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Why Every Dry Cleaner Needs a Flatwork Ironer

There’s huge opportunity out there for dry cleaners and textile care companies to capture big business from both existing and new residential and commercial customers. All it takes is a flatwork ironer … I’ve seen big gains in revenue and profits thanks to one piece of equipment. My recommendation? If you’ve got a bit of free space, put one in!

Many dry cleaners around the country are capturing additional residential business by providing laundering and dry cleaning services of household textiles and clothing. Moreover, they’re pursuing commercial opportunities, with vacation rentals, catering companies, military bases, etc., by providing laundered towels, bed and table linens.

The problem lies in the fact that it is simply too time consuming and costly to properly finish flatwork bed and table linens using a hot-head press. In order to really launch production and quality — using very little labor — you’ve got to invest in a flatwork ironer.

When you do, you’ll be able to confidently promote and maximize business within these sectors while enjoying a quick return on investment.

Installation Requirements & Capabilities

A 20-inch flatwork ironer with an integrated folder, like models offered through Poseidon Textile Care Systems®, require 200 to 250 square feet, utilize natural gas and take two people to operate. If you’ve got the space, I find it’s the perfect size for most fabricare operations. It quickly irons pillowcases, bed sheets, duvets, drapes, round and rectangular table tops, as well as napkins in a fraction of the time of a hot-head press. It processes damp linen straight from the washer at speeds ranging between 4- and 50-feet-per-minute, and performs the first primary fold automatically. Additionally, since linens bypass the dryer before being fed into the ironer, production time is increased and dryer bottlenecks are eliminated.

One of the companies I work with, Royalty Cleaners, in Royal Oak, Mich., recently installed one. Using a hot-head press, it previously took 5 to 15 minutes to finish one sheet and 20 minutes to press a duvet. Now it only takes 20 seconds to iron and fold a king sheet or duvet straight out of the washer. Owner John Harris maintains the ironer has been a “game-changer” for business.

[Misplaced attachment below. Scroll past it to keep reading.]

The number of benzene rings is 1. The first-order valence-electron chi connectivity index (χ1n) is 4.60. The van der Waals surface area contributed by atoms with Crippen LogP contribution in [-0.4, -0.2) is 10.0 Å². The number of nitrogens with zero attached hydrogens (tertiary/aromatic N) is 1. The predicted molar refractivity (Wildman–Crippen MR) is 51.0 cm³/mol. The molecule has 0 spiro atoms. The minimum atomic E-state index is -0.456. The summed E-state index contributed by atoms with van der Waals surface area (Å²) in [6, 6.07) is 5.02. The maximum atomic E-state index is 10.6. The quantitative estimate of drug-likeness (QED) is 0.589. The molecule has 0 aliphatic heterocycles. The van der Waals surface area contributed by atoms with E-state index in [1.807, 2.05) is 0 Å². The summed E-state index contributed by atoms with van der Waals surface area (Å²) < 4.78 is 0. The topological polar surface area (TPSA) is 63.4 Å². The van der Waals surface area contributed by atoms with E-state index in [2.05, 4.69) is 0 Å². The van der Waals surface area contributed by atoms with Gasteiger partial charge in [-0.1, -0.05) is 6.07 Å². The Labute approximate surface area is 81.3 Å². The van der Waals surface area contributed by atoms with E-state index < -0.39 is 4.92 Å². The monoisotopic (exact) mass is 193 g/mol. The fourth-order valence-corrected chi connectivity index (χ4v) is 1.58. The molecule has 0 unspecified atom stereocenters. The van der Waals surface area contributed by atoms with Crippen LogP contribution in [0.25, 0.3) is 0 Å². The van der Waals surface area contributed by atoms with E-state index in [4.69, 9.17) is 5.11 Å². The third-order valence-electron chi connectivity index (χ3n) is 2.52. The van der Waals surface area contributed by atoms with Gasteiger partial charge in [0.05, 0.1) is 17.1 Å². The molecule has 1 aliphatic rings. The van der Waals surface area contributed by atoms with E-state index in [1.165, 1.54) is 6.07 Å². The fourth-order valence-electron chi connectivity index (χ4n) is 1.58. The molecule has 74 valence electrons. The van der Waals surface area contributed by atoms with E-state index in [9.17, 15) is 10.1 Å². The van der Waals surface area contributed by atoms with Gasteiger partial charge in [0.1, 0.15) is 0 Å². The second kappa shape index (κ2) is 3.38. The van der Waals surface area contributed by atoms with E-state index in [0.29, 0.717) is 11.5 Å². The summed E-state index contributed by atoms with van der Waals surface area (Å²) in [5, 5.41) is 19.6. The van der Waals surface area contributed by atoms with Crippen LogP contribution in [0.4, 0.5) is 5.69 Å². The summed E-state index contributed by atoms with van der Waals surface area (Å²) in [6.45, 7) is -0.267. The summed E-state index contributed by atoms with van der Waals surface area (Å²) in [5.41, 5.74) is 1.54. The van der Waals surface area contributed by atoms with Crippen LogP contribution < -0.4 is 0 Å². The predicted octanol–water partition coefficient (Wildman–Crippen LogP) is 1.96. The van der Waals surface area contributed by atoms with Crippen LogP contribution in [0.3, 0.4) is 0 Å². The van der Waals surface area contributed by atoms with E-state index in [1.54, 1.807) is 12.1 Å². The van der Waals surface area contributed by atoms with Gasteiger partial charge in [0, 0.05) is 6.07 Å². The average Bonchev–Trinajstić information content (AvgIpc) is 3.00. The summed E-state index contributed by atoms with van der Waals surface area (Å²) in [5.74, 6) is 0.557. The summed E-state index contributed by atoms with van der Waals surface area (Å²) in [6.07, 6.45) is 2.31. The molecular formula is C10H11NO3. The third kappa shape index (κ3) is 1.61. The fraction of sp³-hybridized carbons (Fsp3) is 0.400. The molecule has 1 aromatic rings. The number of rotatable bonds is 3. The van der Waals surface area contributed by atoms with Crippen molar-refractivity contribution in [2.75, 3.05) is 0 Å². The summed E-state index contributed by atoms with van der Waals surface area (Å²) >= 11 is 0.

Similarly, Peerless Cleaners, in Fort Wayne, Ind., replaced an older ironer with a new 20-inch flatwork ironer with integrated folder. With the old ironer, all the folding was done by hand, which took a lot of time. Now, the new ironer’s integrated folder automatically pre-folds linens for significant time and labor savings. “When items come out of the ironer, all we need to do is perform another flip,” said President Steve Grashoff.

If all this sounds great, but your plant lacks the 200 square feet of space necessary, you can still get great productivity from a smaller, 13-inch ironer without the folder. That option requires 100-125 square feet of space but you’ll need to fold large table linens before feeding them into the ironer. The good news is that either option is basically “plug and play.”

Labor, Operation & Maintenance

When ready to invest, get the ironer from a reputable distributor who’ll train your staff in operation and maintenance. Look for a model that is easy to maintain and offers a wax-less design, because applying wax correctly is a difficult process. A wax-less ironer is simple to install, operate and maintain.

In terms of operation, a 20-inch ironer requires two people to feed large tablecloths, sheets and duvets and one operator to run pillowcases, napkins and chair covers on multiple lanes. And, because it’s powered using natural gas, this can be done after the plant shuts down. At Royalty Cleaners, John Harris processes flatwork with another person on Sundays.

The ease of use and speed makes a flatwork ironer more effective and profitable than using a hot-head press.

Finish Quality

The quality is also superior, which is critical, since residential, vacation rental and catering customers want beautifully ironed, crisp table and bed linens. And, dry cleaners are demanding a high price for these services.

Steve Grashoff, at Peerless Cleaners, maintains there’s no way they could have serviced food and beverage accounts with his old ironer because of lack of quality. But, with the new ironer, they’ve branched out to new revenue streams within the commercial sector, including restaurants and catering companies. “Now we can,” said Grashoff, “and we are picking up accounts all over the place.”

And, when compared to a hot-head press, a flatwork ironer wins out in every category, including quality.

Bottom Line — Profits

But, what about bottom-line profits and ROI? Flatwork ironers are not cheap, but if installed, promoted and used to even half potential, most businesses realize an ROI of just a few months. This is because it’s so much easier to offer ironing services. You’ll quickly become comfortable promoting those services in whatever sector you pursue. Your flatwork business might even become your most profitable revenue stream.

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